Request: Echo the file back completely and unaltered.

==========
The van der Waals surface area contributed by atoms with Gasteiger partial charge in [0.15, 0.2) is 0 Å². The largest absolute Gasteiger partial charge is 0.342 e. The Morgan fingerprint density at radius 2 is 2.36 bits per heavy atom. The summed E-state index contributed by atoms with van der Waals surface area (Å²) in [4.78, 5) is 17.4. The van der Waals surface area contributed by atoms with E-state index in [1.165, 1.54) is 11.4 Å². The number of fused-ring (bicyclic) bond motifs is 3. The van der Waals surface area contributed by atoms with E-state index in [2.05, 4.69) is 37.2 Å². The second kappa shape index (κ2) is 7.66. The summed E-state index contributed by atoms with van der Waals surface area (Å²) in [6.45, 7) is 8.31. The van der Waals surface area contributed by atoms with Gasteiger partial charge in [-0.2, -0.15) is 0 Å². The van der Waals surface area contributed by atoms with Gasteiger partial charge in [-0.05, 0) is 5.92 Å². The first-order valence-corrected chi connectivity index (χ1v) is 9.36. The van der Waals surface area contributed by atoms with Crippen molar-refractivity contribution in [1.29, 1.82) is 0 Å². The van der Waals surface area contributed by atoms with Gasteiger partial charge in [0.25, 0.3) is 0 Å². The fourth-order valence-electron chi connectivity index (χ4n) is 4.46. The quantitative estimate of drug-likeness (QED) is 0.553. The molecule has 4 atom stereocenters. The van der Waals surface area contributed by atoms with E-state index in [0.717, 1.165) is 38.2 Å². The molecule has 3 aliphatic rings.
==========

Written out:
The van der Waals surface area contributed by atoms with Gasteiger partial charge in [0.15, 0.2) is 0 Å². The largest absolute Gasteiger partial charge is 0.342 e. The Morgan fingerprint density at radius 2 is 2.36 bits per heavy atom. The summed E-state index contributed by atoms with van der Waals surface area (Å²) in [4.78, 5) is 17.4. The van der Waals surface area contributed by atoms with E-state index in [1.165, 1.54) is 11.4 Å². The number of fused-ring (bicyclic) bond motifs is 3. The van der Waals surface area contributed by atoms with E-state index in [2.05, 4.69) is 37.2 Å². The second kappa shape index (κ2) is 7.66. The summed E-state index contributed by atoms with van der Waals surface area (Å²) in [6.45, 7) is 8.31. The van der Waals surface area contributed by atoms with Gasteiger partial charge in [-0.2, -0.15) is 0 Å². The van der Waals surface area contributed by atoms with Gasteiger partial charge in [-0.05, 0) is 5.92 Å². The first-order valence-corrected chi connectivity index (χ1v) is 9.36. The van der Waals surface area contributed by atoms with Crippen molar-refractivity contribution in [1.29, 1.82) is 0 Å². The van der Waals surface area contributed by atoms with Gasteiger partial charge in [0.25, 0.3) is 0 Å². The fourth-order valence-electron chi connectivity index (χ4n) is 4.46. The quantitative estimate of drug-likeness (QED) is 0.553. The molecule has 4 atom stereocenters. The van der Waals surface area contributed by atoms with E-state index in [0.717, 1.165) is 38.2 Å². The molecule has 3 aliphatic rings.